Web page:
The Helen Suzman Foundation (HSF) is concerned by two pieces of legislation the government is aiming to push through as it seeks to comply with recommendations of the Financial Action Task Force (FATF) to avoid greylisting. The HSF has made submissions to Parliament‘s Standing Committee on Finance, taking issue with aspects of both the Anti-Money Laundering and Combating Terrorism Financing Amendment Bill, as well as the Draft Non-Profit Organisation Amendment Bill. In an interview with BizNews correspondent Michael Appel, director of the HSF, Nicole Fritz, says: “We’re concerned for freedom of civil society, NPOs generally, and we would point to the fact that the FATF itself maintains that any reforms or amendments undertaken by governments should be consistent with international law obligations, and this requirement of mandatory registration is concerning in that it provides for the potential of government interference, [and] politicisation.” – Michael Appel
Excerpts from interview with HSF director Nicole Fritz
Nicole Fritz on how the proposed amendments would stifle the work of NPOs
We are concerned for the impact on the HSF, but we are concerned for freedom of civil society, non-profit organisations generally. We would point to the fact that the Financial Action Task Force itself maintains that any reforms or amendments undertaken by government should be consistent with international obligations. And this requirement of mandatory registration is concerning in that it provides for the potential of government interference and politicisation. Treasury itself seems to have recognised and acknowledged that concern and has indicated that it will return to the Finance Committee and indicate that it will proceed on the basis of a of a risk-based assessment in terms of of registration. So not one size fits all and that there will be no mandatory requirement. We haven’t yet seen what the specifics of that proposal will look like, which is why, in the submission that we made, we’ve said that on the basis of this acknowledgement on the part of Treasury, we think that the bill should be republished for comment.
On whether government is rushing through legislative reform at the 11th hour
Obviously it’s a concern. And unfortunately, we see this in several spheres where in fact, government authorities have had quite a lot of advance warning that action needs to be taken. It is only at the 11th hour that any action is taken. In this particular set of circumstances, we have a proposal that would potentially restrict and impede the work of a sector that I think is intrinsic to the health of our democracy. Even if we’re talking about a sort of more considered delicate risk-based approach, that is a proposal which requires real deliberation and consideration. It takes time and and thought and it shouldn’t be one which is rushed and which results in an outcome that is not considered. We recognise the importance of responding to the FATF concerns but not doing so in a way that actually is to the detriment of a large and critical sector of South Africa’s democracy.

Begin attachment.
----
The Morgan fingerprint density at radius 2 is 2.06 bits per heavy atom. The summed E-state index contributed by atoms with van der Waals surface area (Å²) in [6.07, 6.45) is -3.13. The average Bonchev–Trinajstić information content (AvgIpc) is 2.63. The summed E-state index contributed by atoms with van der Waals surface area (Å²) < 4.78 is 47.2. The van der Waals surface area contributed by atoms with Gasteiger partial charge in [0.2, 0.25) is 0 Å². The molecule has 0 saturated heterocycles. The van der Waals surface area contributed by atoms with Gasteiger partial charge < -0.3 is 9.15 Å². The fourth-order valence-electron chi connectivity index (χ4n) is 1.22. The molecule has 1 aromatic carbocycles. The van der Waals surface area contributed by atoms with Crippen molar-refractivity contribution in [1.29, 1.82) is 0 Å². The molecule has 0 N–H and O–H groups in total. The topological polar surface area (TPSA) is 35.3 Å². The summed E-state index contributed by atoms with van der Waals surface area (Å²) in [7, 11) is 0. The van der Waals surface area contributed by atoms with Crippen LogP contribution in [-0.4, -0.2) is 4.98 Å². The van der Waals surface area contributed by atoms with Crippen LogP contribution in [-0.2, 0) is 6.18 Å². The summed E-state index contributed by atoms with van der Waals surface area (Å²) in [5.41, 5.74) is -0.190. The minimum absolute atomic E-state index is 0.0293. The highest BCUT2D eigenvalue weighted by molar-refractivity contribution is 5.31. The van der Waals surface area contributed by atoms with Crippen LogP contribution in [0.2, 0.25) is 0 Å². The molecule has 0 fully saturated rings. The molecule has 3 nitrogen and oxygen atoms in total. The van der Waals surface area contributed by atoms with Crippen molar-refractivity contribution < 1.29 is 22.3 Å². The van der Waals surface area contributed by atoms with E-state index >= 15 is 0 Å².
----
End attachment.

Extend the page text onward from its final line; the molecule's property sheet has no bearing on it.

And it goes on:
On the latest regarding the Zimbabwe Exemption Permit issue
With reference the ZEP matter. This is the termination of the Zimbabwe Exemption Permit that applies to around 178,000 Zimbabwean nationals who have lived in South Africa for now over a decade perfectly. They’ve built homes, careers, families here. At the end of last year, they were essentially given very little notice and there was absolutely no consultation with them in terms of ending those permits. Putting them into this incredibly agonising position whereby they would either have to return to Zimbabwe – that is virtually unchanged from the country they fled – or choose to remain in South Africa as vulnerable illegal undocumented migrants. The Helen Suzman Foundation brought a challenge to that decision on the part of the minister and the department saying that if you are going to take a decision of this nature, that at the very least, you have to engage in a process of public participation. That there has to be consultation with those who are at the sharp end of this decision. We are awaiting a court date for a court hearing. Unfortunately, the court postponed the hearing date that had been scheduled for early October. So we are now waiting for the court to issue a new date for hearing.